Doctors have identified various alternative treatments that can help Jehovah’s Witness patients avoid transfusions:

Medical condition Non-blood medical management
Blood loss anemia Iron supplements, erythropoietin drugs
Clotting disorders Clotting factors from donor plasma, desmopressin
Leukemia Chemotherapy, leukapheresis, erythropoietin
Childbirth Fluids, drugs to contract uterus

Thus, while avoiding blood transfusions poses medical challenges, there are treatments that can assist Jehovah’s Witness patients.

The risks of refusing transfusions

Despite alternative treatments, refusing blood transfusions can significantly increase health risks. These include:

  • Higher mortality rates for surgical procedures and childbirth.
  • Increased complications during surgery and slower recovery times.
  • Limitations on managing conditions like leukemia, severe anemia, and trauma.
  • Possibility of cognitive impairment in babies due to neonatal anemia.

However, many Jehovah’s Witnesses accept these risks as part of faithfully upholding their biblical principles.

Ethical issues

The Jehovah’s Witness position raises ethical concerns for some doctors who feel bound to provide transfusions when a life is at risk. However, many medical ethicists believe patient autonomy should be respected, provided certain conditions are met:

  • The patient is an adult capable of making an informed choice.
  • There is no evidence of coercion from others.
  • The choice will not create a major public health risk.

Legally, competent adult patients have the right to refuse medical treatments. However, doctors may seek court orders for transfusions when minors or pregnant women are involved.

The impact on families

Refusing transfusions can cause great distress for Jehovah’s Witness families. Despite believing they are adhering to God’s law, it can be heartbreaking to watch loved ones suffer complications and death due to lack of blood.

Jehovah’s Witness parents may be judged as failing to provide necessary medical care. But most love their children and are trying to do what they believe is right. Extended family who are not Witnesses can feel anger and frustration at the refusal of transfusions for nieces, nephews or grandchildren.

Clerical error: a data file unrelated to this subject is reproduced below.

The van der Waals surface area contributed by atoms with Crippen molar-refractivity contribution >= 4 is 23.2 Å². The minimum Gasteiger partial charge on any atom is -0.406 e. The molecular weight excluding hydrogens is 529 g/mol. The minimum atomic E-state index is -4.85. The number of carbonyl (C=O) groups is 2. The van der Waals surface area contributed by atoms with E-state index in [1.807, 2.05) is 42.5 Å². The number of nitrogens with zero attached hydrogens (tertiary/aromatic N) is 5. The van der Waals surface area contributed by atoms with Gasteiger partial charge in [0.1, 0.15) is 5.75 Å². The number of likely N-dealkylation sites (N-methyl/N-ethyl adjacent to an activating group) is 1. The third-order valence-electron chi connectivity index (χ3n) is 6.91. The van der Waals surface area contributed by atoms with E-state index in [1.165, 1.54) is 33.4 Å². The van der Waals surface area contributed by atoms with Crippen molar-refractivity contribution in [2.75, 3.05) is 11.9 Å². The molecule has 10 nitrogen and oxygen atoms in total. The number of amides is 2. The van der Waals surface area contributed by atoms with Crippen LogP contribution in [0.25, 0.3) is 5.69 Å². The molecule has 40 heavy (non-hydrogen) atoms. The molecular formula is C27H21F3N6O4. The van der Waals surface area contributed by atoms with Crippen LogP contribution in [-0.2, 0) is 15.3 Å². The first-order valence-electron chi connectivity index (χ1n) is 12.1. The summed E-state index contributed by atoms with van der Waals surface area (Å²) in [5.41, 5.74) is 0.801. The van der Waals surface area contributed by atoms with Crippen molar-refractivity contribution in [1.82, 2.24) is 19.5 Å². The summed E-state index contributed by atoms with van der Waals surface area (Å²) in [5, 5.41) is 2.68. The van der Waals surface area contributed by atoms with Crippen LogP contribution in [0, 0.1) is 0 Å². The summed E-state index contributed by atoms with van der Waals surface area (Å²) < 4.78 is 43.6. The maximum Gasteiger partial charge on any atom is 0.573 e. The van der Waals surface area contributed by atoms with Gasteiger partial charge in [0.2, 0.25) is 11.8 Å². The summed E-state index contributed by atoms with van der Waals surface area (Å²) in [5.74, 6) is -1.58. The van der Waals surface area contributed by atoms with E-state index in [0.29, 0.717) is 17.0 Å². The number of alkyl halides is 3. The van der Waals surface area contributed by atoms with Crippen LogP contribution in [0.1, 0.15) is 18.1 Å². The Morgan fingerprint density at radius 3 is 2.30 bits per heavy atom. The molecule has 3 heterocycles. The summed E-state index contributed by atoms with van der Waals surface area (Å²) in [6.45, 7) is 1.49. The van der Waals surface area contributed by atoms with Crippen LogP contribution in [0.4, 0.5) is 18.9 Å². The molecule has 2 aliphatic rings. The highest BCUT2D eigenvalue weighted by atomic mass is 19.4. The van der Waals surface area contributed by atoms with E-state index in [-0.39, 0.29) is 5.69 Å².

Such family divisions add further heartache at already stressful times of medical crisis and bereavement. Counseling services can assist families struggling to cope with the consequences of refusing blood.

The success of bloodless medicine programs

Many hospitals now offer specialized bloodless medicine programs. These bring together teams skilled in performing surgery without transfusions. Such programs advertise success rates comparable to other methods. However, critics argue there is selection bias, as Jehovah’s Witness patients are often relatively younger and healthier.

Nevertheless, bloodless techniques cultivated to help Jehovah’s Witnesses are now being applied to wider patient groups. The blood conservation strategies developed enable surgery on patients unable to tolerate transfusions for other reasons, such as religious objections or blood diseases.


Jehovah’s Witnesses believe God’s law prohibits blood transfusions. However, their position on organ and tissue transplants is more nuanced, provided blood is not transfused. While this poses medical challenges, techniques like cell salvage and hemodilution can aid bloodless transplant surgery.

Refusing transfusions significantly increases health risks. But most bioethicists and legal experts uphold patient autonomy. With skillful management, successful outcomes can be achieved without transfusions, although critical cases remain very high risk.

The Witness stance on blood continues to spark debate. But advances in blood conservation surgery pioneered to help Jehovah’s Witnesses have expanded medical options for all.